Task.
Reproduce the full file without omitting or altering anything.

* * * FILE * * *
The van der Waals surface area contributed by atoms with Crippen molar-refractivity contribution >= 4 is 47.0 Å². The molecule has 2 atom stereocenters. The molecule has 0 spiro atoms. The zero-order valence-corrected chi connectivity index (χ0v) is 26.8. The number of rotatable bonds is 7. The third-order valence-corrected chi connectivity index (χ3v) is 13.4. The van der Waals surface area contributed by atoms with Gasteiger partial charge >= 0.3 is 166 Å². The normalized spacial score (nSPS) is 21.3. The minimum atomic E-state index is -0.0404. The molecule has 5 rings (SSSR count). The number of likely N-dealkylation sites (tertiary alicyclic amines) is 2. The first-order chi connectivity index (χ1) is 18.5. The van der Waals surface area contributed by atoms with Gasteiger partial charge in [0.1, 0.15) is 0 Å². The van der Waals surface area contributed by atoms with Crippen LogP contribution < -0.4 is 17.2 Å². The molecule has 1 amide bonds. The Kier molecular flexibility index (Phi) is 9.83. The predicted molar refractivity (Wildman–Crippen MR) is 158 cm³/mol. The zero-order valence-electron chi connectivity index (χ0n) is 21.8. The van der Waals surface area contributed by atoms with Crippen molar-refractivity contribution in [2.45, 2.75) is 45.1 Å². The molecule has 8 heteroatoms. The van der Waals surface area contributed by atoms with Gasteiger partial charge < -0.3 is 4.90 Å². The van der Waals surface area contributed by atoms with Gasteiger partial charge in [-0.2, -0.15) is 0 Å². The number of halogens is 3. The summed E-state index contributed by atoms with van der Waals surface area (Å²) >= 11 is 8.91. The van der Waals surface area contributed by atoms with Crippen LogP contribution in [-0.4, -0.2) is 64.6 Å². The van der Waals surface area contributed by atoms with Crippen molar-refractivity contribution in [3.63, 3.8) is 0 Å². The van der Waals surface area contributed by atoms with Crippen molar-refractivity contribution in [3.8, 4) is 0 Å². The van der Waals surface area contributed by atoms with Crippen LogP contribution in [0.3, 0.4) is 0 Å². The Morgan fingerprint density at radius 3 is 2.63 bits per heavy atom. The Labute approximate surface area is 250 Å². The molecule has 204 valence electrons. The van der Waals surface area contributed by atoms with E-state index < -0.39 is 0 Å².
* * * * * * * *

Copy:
The van der Waals surface area contributed by atoms with Crippen molar-refractivity contribution >= 4 is 47.0 Å². The molecule has 2 atom stereocenters. The molecule has 0 spiro atoms. The zero-order valence-corrected chi connectivity index (χ0v) is 26.8. The number of rotatable bonds is 7. The third-order valence-corrected chi connectivity index (χ3v) is 13.4. The van der Waals surface area contributed by atoms with Gasteiger partial charge >= 0.3 is 166 Å². The normalized spacial score (nSPS) is 21.3. The minimum atomic E-state index is -0.0404. The molecule has 5 rings (SSSR count). The number of likely N-dealkylation sites (tertiary alicyclic amines) is 2. The first-order chi connectivity index (χ1) is 18.5. The van der Waals surface area contributed by atoms with Gasteiger partial charge in [0.1, 0.15) is 0 Å². The van der Waals surface area contributed by atoms with Crippen LogP contribution < -0.4 is 17.2 Å². The molecule has 1 amide bonds. The Kier molecular flexibility index (Phi) is 9.83. The predicted molar refractivity (Wildman–Crippen MR) is 158 cm³/mol. The zero-order valence-electron chi connectivity index (χ0n) is 21.8. The van der Waals surface area contributed by atoms with Crippen molar-refractivity contribution in [2.45, 2.75) is 45.1 Å². The molecule has 8 heteroatoms. The van der Waals surface area contributed by atoms with Gasteiger partial charge < -0.3 is 4.90 Å². The van der Waals surface area contributed by atoms with Gasteiger partial charge in [-0.2, -0.15) is 0 Å². The number of halogens is 3. The summed E-state index contributed by atoms with van der Waals surface area (Å²) >= 11 is 8.91. The van der Waals surface area contributed by atoms with Crippen LogP contribution in [-0.4, -0.2) is 64.6 Å². The van der Waals surface area contributed by atoms with Crippen molar-refractivity contribution in [3.63, 3.8) is 0 Å². The van der Waals surface area contributed by atoms with Crippen molar-refractivity contribution in [3.8, 4) is 0 Å². The van der Waals surface area contributed by atoms with Crippen LogP contribution in [0.3, 0.4) is 0 Å². The Morgan fingerprint density at radius 3 is 2.63 bits per heavy atom. The Labute approximate surface area is 250 Å². The molecule has 204 valence electrons. The van der Waals surface area contributed by atoms with E-state index < -0.39 is 0 Å².